While I’m on the topic of military themed images, I thought I’d do a (for the most part) no-words review of the military images in my collection.
Laurence Irving is the son of Henry Irving, the famous actor and theater owner who inspired one of Bram Stoker’s characters in Dracula (and for whom Bram Stoker worked). Laurence had a short life and tragic end, perishing in 1914 in a maritime disaster on the St. Lawrence River (an irony that I’m sure was lost on him). I’m guessing that in this photo he must have been in his 20s, so this would have been taken sometime in the 1890s.
Also fascinating is the photographers’ description of the studio address: 20 UPPER Baker Street, 20 doors north of Baker Street Station. Which puts it across the street more or less from 227 B Baker Street, the fictive home of Sherlock Holmes.
I have a photo of his father, Henry Irving, already in my collection:
Into every life a little rain must fall now and again. Here is the latest arrival to my collection – a pair of British soldiers posing atop a cheetah skin rug. I’m not sure of the date – perhaps some military history buffs out there will be able to identify the time period more precisely (my best guess is between 1890-1910, perhaps as old as the 1880s) but more likely in the 19th century. In any case, the seller shipped it in a plastic sleeve that was loose, and held down with tape. The card either through direct action of the seller or carelessness got attached to the tape, and a big chunk of the emulsion lifted off the card. FORTUNATELY, A: I didn’t pay a lot for the image, and B: the big chunk stayed intact, so it is possible it can be re-attached without being too terribly obvious.
This ‘restoration’ is a purely photoshop restoration, quick-and-dirty with my limited photoshop skills. You can see what the card SHOULD look like with the chunk re-attached.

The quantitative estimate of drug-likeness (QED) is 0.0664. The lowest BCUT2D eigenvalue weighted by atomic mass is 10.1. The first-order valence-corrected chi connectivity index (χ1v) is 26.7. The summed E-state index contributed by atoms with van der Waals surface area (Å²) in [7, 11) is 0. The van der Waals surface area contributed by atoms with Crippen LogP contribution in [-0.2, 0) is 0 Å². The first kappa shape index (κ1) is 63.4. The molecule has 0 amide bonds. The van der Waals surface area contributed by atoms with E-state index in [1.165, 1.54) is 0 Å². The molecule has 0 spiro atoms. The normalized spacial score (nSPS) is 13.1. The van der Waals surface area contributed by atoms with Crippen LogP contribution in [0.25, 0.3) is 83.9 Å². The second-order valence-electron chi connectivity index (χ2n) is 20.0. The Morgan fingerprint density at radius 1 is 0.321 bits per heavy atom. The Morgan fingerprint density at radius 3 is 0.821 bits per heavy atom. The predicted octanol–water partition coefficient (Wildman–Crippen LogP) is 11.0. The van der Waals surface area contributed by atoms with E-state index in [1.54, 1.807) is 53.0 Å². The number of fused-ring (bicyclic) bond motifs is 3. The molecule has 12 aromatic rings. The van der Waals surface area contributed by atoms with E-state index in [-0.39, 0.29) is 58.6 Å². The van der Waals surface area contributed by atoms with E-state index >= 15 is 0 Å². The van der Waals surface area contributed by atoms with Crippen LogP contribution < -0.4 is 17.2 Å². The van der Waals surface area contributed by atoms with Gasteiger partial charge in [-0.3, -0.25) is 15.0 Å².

When I bought this, I saw it as a wonderful example of that genre of homosocial images of men being affectionate that you saw so very much of in the 19th century but faded out by World War I and pretty much disappeared by World War II. This very much has the feel of two soldiers of the Raj, or given the cheetah pelt, somewhere in Imperial Africa. Although probably it was in a London studio. These kinds of photos disappeared as changing attitudes toward men and women and their relationships evolved. The rise of urbanization, factory work, and the buddings of gender equality transformed the personal social sphere, particularly for unmarried people, and what had previously been mono-gendered changed to become heterogenous. With that heterogeneity came the rising expectation of directing your affections, at least in public, toward the “appropriate” gender. Even if the homosocial relationships didn’t go away, the practice of documenting them was suppressed.
Here is an “Imperial” Carte-de-visite by Mathew Brady’s New York studio. It’s called an “imperial” because it is the size of what later came to be called a cabinet card (roughly 4 1/2 x 6 inches), whereas typical carte-de-visites are 2 1/2 x 4-ish (roughly the size of a modern business card).
Whoever this gentleman was, he’s obviously quite dapper and very fashionable. I’m sure he’s someone famous and important, but I don’t know Victorian American personalities as well as I should. As a photographer, I’m wondering if either this was made with the same camera and lens as was used for the smaller images, or if this was shot by Brady himself instead of one of his assistants, because the depth of field is so shallow that at this size, his hand and leg closest to the camera are obviously out of focus. If this was shot by Brady himself, perhaps his eyesight was bad enough at this point that he didn’t realize the hand and knee were out of focus. If that was not the case, then it’s possible the fault lies with the lens – when you focus anything closer, the depth of what is in sharp focus in the image decreases. In order to project an image roughly 4 times the size using the same lens, you have to focus much closer and the depth of field will be noticeably shallower.